By Michael E. Miller
By Ryan Yousefi
By Kyle Munzenrieder
By Sabrina Rodriguez
By Michael E. Miller
By Carlos Suarez De Jesus
By Luther Campbell
By Kyle Munzenrieder
Jones felt her knees buckle. As word spread through each pastel-color house and in every tiny store on the island, Jones again went home. She began to pray. "I took to bed," she said. "I couldn't get up for a long time."
About that same time in Nassau, Felix Ellis sat at his daughter's home and wondered why he hadn't heard from Genevieve. She was scheduled to arrive in Bimini around 9:00 a.m. and hop on another flight to Nassau. But she hadn't called. He eased his large frame into a chair and turned on the television.
Three o'clock in the afternoon came and went, and still nothing from Genevieve. A family friend called. "Put your TV on Channel 7," she told Felix. "A Chalk's plane crashed, but we don't know who was on it."
Initial reports were that the plane had taken off from Miami for Nassau. Felix tried to convince himself that his wife wasn't on board. He tried calling the house in Bimini. No Genevieve.
Ellis was glued to the 6:00 p.m. news. To his surprise, Genevieve's 46-year-old daughter from a previous marriage, Geraldine Pyfrom, appeared on the screen. She had also been in Florida. "My mommy is on that flight," she said through her tears.
That's how Felix found out that his wife of 40 years, the love of his life, died in a plane crash. All twenty aboard perished.
Soon divers swarmed the mess and the Coast Guard closed down the busy Port of Miami. Genevieve's was the first body to be identified, because her smart-looking clothes were the most recognizable and intact. All of the passengers but one died while strapped into their chairs; it is believed that Sergio Danguillecourt tried to escape by undoing his seat belt. It's unclear whether he jumped off the plane or was thrown out. His body was the last one recovered, four days later by a fisherman near Key Biscayne nine miles from the crash site and the other bodies.
The next few weeks were a haze of grief-filled memorials and funerals both on Bimini and in Florida. Christmas was all but canceled.
Chalk's owner, Jim Confalone, grounded his planes, and the Federal Aviation Administration (FAA) and the National Transportation Safety Board (NTSB) sent teams of investigators to inspect the wreckage. The plane's voice recorder, otherwise known as a "black box," was recovered, but it was mangled and useless.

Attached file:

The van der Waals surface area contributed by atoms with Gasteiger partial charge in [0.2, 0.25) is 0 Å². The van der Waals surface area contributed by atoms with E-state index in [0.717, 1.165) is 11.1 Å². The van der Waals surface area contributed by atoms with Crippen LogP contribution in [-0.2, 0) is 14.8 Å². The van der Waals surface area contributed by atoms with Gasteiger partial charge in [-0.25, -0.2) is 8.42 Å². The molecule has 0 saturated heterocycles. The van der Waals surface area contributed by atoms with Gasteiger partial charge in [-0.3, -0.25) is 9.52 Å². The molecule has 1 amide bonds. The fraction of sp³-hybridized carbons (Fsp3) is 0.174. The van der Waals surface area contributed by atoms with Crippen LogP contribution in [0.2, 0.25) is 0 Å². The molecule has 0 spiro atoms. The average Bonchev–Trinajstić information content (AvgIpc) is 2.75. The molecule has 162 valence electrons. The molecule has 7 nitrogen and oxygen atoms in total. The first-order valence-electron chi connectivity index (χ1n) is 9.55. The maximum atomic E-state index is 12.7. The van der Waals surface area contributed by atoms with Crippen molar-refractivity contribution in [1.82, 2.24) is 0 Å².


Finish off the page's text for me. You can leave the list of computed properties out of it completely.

Within a month of the tragedy lawyers from South Florida descended upon Bimini. Because there were eleven islanders on the flight and because those victims, like everyone in Bimini, had large, extended families the lawyers represented dozens of people. There were twelve minor children who had lost one or both parents in the crash.
A dark-haired man with piercing black eyes named John Ruiz was one of those lawyers. The 45-year-old personal injury lawyer ended up representing the families of six of the twenty dead passengers.
Ruiz's profession has been good to him: among other things, he owns a nine-story building worth $5.7 million in Little Havana and a 65-foot powerboat. He was pretty familiar with Chalk's and Bimini; he often took his wife and three children aboard his boat for weekend trips. If the Gulf Stream waters were rough, he would put the family on a Chalk's seaplane back to South Florida.
"In my mind, I thought it was the safest type of plane," he says.
But no more. At the beginning of 2006 Ruiz and his paralegals combed through crash evidence, starting with the autopsy photos of the victims. "I've never seen anything as horrible as that," he said. "It was like if someone had put a stick of dynamite and ignited it and blew their entire head off. I saw a photo of an infant with his chest cavity blown wide open with the organs exposed."
Ruiz was even more horrified when he received five years' worth of maintenance records for Chalk's planes. In 2002 the company had been given a warning for releasing a plane that was not airworthy or equipped as required. Though Chalk's hadn't reported its finances to the City of Miami for years, records show the company had lost a total of $1.5 million in 2001 and 2002. Dun and Bradstreet, a Wall Street investment analysis company, reported in 2002 that Chalk's was a "high risk" for vendors.
In 2005 Confalone tried to sell the airline. A $4.3 million deal fell through, as did a deal for $10 million with former racing promoter Ralph Sanchez and Miami Commissioner Art Teele (that same year, Teele killed himself in the lobby of the Miami Herald).
There had also been a number of repairs to the ill-fated plane, said Ruiz, especially to the right wing. In June 2005 the NTSB released a preliminary report, saying that there was a "serious fatigue crack" on the plane's right wing. The investigators discovered "light to moderate" corrosion where the wing met the body of the plane, as well as some popped rivets. Similar corrosion had been found in 1992, Ruiz noted, but Chalk's failed to X-ray the area to detect the fractures. Someone had screwed in a bolt where the right wing met the body of the aircraft at an angle; this may have allowed water to seep in and corrode the area. Adding to this, the seaplane was retrofitted with new turbine engines. This gave the plane more horsepower and possibly added more stress.